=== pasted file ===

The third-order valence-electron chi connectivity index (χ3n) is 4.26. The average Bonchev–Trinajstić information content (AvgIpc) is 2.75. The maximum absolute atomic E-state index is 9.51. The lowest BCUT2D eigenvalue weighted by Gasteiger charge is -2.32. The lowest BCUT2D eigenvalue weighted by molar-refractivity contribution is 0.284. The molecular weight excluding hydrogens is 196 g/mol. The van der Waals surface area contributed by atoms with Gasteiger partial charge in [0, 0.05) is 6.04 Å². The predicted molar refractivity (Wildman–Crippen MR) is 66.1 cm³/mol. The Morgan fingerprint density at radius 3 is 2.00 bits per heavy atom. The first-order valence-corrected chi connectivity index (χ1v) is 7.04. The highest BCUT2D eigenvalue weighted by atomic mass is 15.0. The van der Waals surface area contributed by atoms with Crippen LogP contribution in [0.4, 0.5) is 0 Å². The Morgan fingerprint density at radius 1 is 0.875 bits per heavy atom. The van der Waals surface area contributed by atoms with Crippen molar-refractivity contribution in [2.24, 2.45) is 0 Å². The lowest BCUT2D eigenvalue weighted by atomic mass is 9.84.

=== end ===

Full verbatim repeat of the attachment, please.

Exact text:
The third-order valence-electron chi connectivity index (χ3n) is 4.26. The average Bonchev–Trinajstić information content (AvgIpc) is 2.75. The maximum absolute atomic E-state index is 9.51. The lowest BCUT2D eigenvalue weighted by Gasteiger charge is -2.32. The lowest BCUT2D eigenvalue weighted by molar-refractivity contribution is 0.284. The molecular weight excluding hydrogens is 196 g/mol. The van der Waals surface area contributed by atoms with Gasteiger partial charge in [0, 0.05) is 6.04 Å². The predicted molar refractivity (Wildman–Crippen MR) is 66.1 cm³/mol. The Morgan fingerprint density at radius 3 is 2.00 bits per heavy atom. The first-order valence-corrected chi connectivity index (χ1v) is 7.04. The highest BCUT2D eigenvalue weighted by atomic mass is 15.0. The van der Waals surface area contributed by atoms with Crippen LogP contribution in [0.4, 0.5) is 0 Å². The Morgan fingerprint density at radius 1 is 0.875 bits per heavy atom. The van der Waals surface area contributed by atoms with Crippen molar-refractivity contribution in [2.24, 2.45) is 0 Å². The lowest BCUT2D eigenvalue weighted by atomic mass is 9.84.